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Part of the Biodiversity Counts Curriculum Collection.
Brian Boom, the tree specialist, who is now Vice President for Botanical Science and the Pfizer Curator of Botany at the New York Botanical Garden, told us, “I usually study trees in tropical lowland forest areas, but most of the principles apply anywhere.” Brian works in hectares—10,000-square-meter units—and you will be working in 4-square-meter units, but in either case, the first step is to mark out the plot. “Your plot can be an absolute square or a longer, narrower shape,” he said. The shape of the plot might be determined by what the scientist wants to find out or by what the terrain requires. For example, Brian said, “You will pick up more diversity with a long, narrow plot because you are going through more microhabitats.” On the other hand, in some areas, such as a mountain summit, “I'd fall off the edge if I didn’t measure my plot with an eye toward the topography.”
After you have measured the plot, mark the perimeter with colored flagging. You can write on the flags with a permanent marker. Brian said that biodegradable flagging is available from forestry supply houses. If you use flagging that is not biodegradable, be sure to remove it when your study is over. “Then I start systematically going through the site, dividing it into subplots and working my way through, measuring, collecting, and taking observations of each plant that meets my size class criteria.”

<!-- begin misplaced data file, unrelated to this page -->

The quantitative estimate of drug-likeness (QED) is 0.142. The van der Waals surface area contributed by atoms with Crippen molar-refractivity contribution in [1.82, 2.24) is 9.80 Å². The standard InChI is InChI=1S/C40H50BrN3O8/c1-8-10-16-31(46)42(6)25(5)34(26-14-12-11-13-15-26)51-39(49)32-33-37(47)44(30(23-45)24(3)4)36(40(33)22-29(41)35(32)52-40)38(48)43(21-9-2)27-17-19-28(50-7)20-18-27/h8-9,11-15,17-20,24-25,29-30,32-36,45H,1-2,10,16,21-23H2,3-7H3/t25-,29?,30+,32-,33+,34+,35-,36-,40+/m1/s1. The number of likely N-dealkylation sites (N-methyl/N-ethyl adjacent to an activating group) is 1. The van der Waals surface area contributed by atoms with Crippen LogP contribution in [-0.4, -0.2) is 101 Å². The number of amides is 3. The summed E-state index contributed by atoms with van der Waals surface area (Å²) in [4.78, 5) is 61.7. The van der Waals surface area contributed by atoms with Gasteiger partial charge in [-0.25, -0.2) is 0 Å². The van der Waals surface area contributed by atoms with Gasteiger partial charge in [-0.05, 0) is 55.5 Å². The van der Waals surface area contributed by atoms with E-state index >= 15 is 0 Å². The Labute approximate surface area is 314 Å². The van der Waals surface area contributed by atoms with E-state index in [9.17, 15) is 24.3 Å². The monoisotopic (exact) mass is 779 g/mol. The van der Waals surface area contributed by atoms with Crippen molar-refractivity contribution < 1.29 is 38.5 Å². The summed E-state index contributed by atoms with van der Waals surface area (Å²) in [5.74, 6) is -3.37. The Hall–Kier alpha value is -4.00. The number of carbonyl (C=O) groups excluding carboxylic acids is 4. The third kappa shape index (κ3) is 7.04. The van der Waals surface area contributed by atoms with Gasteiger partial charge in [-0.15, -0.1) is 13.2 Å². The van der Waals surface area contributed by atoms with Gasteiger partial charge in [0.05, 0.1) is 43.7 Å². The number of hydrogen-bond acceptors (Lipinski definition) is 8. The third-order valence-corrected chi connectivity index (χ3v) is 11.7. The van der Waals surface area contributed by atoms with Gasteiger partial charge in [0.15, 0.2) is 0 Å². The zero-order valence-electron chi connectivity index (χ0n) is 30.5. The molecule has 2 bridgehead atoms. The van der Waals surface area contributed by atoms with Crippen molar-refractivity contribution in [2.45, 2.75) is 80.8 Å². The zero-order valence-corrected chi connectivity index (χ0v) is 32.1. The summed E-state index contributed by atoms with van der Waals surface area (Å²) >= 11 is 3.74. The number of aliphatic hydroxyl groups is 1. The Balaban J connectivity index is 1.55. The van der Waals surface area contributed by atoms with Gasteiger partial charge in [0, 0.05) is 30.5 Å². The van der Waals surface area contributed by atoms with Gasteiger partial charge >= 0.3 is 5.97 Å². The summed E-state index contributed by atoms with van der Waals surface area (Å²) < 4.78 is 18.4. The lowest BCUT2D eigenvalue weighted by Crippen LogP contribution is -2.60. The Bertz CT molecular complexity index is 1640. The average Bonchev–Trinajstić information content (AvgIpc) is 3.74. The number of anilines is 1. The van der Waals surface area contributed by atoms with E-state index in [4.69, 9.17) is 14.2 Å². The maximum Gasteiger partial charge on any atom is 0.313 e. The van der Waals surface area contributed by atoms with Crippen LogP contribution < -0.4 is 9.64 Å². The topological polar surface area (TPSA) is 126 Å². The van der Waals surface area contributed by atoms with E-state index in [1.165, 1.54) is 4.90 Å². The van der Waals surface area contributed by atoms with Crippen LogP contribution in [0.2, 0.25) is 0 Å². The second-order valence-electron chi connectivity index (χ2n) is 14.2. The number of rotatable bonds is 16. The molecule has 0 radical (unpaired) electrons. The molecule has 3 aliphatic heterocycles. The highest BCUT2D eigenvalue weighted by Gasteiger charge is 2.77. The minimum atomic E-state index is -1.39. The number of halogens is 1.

Dividing a plot into smaller subplots is an excellent strategy, especially if the plants you are inventorying are smaller than trees. Liz Johnson, Manager of Metropolitan Biodiversity Programs at the American Museum of Natural History’s Center for Biodiversity and Conservation, typically inventories 300-acre plots, so subdividing is absolutely necessary.
She told us about trying to count individual plants of a species of ground cover that grew in a twisted mat throughout a site. “It was so dense and had so many offshoots that it was really impossible to do a count. Instead, we made a grid within the plot and tried to count the number of individual plants within a single square.” She suggested getting down on your hands and knees and looking for the place where the plant comes out of the ground. Then multiply the number of plants within a single square by the number of squares in the entire plot that are filled by the plant. ”Another way is to estimate percent of coverage. This works for grasses, some ferns, and other ground cover plants.”
The grid also helps you move through your plot in a systematic way, Liz said. “You just have to start at a particular point and count.” Each team member could take one or several subplots, or each team member could take certain types of plant or plants of a particular height, and work through the entire plot counting only those plants. “Concentrate on what you’re doing and try not to lose track,” she advised.
Liz agrees that counting plants can seem impossible, particularly if you have limited time. The best thing, she said, is to break the job into parts and then set priorities. “Think about how much time you have for each session and how frequently you can come back, and then decide what to do first, second, and so on. You may have to work very fast if you have only one or two sessions, or if the season is changing and you have to do the inventory before certain things disappear.” Otherwise, start with the most important things and then, if you have time or can make another visit, do as much of the rest as you can manage.